Nature’s Great Navigators
When the days and nights begin to get cooler, and the leaves begin to fall from the trees, we know that the hot summer months soon will be over. About that same time, flocks of birds often can be seen flying south as the colder months approach. Their movement from one place to another at certain times of the year is called "migration." Not all birds migrate when the seasons change, but those that do move at certain times of the year, in definite patterns, without the assistance of any navigational instruments at all.
Some of these birds travel great distances, over many days, to reach their destinations. The golden plover travels from Alaska to Hawaii for 88 hours over the Pacific Ocean—over 2,500 miles; it flies this great distance without stopping once for rest or food. A bird called the Manx shearwater can return to its nest in the British Isles, across the Atlantic Ocean in twelve and one half days—without stopping. The Arctic tern travels from the North Pole to the South Pole twice a year—a round-trip flight of more than 20,000 miles. The Japanese snipe travels over 6,000 miles from Japan to Tasmania (near Australia). The American sandpiper travels 10,000 miles from Alaska to Tierra del Fuego (on the southernmost tip of South America).
Scientists have tried many different experiments to try to confuse migratory birds. Instead of confusing the birds, the scientists themselves are astounded that, no matter how they try to trick them, the birds always follow the same migration patterns, and always start on their long journeys at the same times. Birds flying for long distances sometimes have to endure very difficult flying conditions, like fog, rain, thunderstorms, and changes of wind direction. Sometimes strong winds can blow the birds off course, and they are forced to land in new territory. Most of the time, the birds are off course only temporarily, and will resume their original travel pattern. This ability to stay on course is believed to be "instinctive"—that is, something programmed into their brains from birth.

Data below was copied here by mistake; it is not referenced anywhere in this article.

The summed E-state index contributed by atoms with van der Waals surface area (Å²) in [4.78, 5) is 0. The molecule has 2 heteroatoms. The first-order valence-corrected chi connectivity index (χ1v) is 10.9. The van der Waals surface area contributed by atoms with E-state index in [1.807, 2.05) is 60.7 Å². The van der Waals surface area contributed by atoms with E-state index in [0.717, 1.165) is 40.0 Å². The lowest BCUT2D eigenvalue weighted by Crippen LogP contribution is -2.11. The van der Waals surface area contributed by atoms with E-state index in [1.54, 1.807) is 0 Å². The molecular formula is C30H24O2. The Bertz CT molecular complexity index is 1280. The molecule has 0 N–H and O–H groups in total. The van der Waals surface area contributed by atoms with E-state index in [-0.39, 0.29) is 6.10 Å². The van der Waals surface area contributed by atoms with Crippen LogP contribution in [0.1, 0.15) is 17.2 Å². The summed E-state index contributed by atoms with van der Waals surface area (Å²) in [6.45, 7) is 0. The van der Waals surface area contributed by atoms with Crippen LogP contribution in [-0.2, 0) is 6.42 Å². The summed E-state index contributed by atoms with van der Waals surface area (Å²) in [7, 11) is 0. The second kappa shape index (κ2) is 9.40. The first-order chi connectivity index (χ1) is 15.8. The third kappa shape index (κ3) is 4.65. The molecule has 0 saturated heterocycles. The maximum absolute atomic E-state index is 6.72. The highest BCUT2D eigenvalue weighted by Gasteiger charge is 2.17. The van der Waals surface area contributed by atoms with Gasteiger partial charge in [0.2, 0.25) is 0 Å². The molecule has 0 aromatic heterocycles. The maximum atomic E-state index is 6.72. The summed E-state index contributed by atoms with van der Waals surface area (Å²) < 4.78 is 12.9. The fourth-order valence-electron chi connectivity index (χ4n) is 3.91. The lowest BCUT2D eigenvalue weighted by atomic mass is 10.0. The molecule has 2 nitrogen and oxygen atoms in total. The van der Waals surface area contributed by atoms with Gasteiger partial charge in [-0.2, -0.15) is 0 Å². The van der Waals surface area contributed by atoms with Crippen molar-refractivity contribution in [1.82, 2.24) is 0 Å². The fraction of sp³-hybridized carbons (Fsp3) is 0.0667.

Since birds that migrate must travel long distances without stopping to rest or "refuel" (find food), they must carry in their bodies the energy they need for their long journeys. This energy is provided from the fat in their bodies. They prepare for long trips by eating large amounts of food and building up the necessary fat, sometimes increasing their body weight by as much as 50%. They cannot overeat, or their bodies will be too heavy and use up too much energy for the long flight. They cannot eat too little, or they won’t have enough energy for the trip.
The birds also know how fast and how often to move their wings; every movement uses up their valuable energy supply. So they must be able to judge how long the trip is and how much energy to use in order to reach their destination safely.
How do these birds navigate from one place to another? How do they know exactly how much food to eat before they migrate? How do they know how to judge distances, and adjust their energy use accordingly? There is no logical explanation—except that the Designer of all birds, God the Creator, designed these wonderful, intelligent creatures just that way, in the beginning.